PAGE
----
Date
6 December 2019
Under Armour says its disclosures and accounting practices have been 'entirely appropriate'. Photo: Bloomberg
Under Armour says its disclosures and accounting practices have been 'entirely appropriate'. Photo: Bloomberg

Under Armour’s fall from grace

The Wall Street Journal reported last week that Under Armour had sent a large amount of products to off-price chains in the past in order to jack up sales artificially.

The company’s sales growth has slowed dramatically in recent years. Despite aggressive expansion overseas, overall sales were up only 4 percent last year. Worse, same-store sales posted a decline.

Company founder Kevin Plank is stepping down as CEO in January next year.

At a time when the sportswear firm was already in bad shape, the Journal reported, citing former company executives, that Under Armour had in 2016 leaned on retailers to take goods early. 

The US Justice Department and the Securities and Exchange Commission are looking into the company’s accounting practices.

“We firmly believe that our disclosures and our accounting practices have been entirely appropriate,” Under Armour responded.

The firm’s share price has slumped more than 20 percent over the last 12 months, against a 25 percent gain in its bigger rival Nike, and 26 percent gain in Adidas.

Under Armour has had its share of luck in its early days. The yoga boom after year 2000 was a huge boost to the company’s business.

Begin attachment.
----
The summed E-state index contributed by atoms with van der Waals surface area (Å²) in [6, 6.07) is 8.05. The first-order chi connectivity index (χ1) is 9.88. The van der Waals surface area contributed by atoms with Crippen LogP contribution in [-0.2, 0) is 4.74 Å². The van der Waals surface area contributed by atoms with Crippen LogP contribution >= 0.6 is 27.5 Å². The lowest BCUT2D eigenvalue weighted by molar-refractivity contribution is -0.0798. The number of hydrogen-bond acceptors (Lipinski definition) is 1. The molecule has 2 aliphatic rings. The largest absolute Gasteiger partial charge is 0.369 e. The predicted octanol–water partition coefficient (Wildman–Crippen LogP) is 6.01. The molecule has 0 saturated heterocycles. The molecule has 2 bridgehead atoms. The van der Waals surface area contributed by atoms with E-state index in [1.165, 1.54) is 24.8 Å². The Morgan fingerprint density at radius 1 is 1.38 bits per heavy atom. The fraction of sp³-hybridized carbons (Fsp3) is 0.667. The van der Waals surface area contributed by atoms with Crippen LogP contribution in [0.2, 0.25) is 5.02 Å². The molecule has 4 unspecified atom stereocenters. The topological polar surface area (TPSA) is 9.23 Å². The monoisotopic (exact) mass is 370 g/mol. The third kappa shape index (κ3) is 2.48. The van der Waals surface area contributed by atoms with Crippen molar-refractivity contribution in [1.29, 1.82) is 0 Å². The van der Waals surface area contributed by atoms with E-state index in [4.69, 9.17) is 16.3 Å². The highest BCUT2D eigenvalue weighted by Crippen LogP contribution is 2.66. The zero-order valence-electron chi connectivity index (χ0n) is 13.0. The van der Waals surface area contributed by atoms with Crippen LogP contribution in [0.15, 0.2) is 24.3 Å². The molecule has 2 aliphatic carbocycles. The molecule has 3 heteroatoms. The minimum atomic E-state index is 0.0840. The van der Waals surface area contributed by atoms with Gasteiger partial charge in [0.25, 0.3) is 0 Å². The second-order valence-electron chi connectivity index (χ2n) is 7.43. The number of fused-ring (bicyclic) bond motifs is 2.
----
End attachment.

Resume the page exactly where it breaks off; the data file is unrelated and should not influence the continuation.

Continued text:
A decision to sign Golden State Warriors’ Stephen Curry in 2009 turned out to be a very successful bet that substantially lifted Under Armour’s popularity.

At the peak, Under Armour’s sales in the US surpassed that of Adidas to trail only Nike, and its market value reached US$28 billion, far above the current level of less than US$8 billion.

Under Armour may have gotten too aggressive after the taste of success. Instead of focusing on niche areas, it wanted to challenge the dominance of Nike and Adidas in the mass market. But mass market consumers are typically unwilling to pay a 20 or 30 percent price premium for the brand.

Sending products to outlets might have been the route that Under Armour took to avoid outright price reductions at official stores.

This article appeared in the Hong Kong Economic Journal on Nov 15

Translation by Julie Zhu

[Chinese version 中文版]

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RC

Hong Kong Economic Journal columnist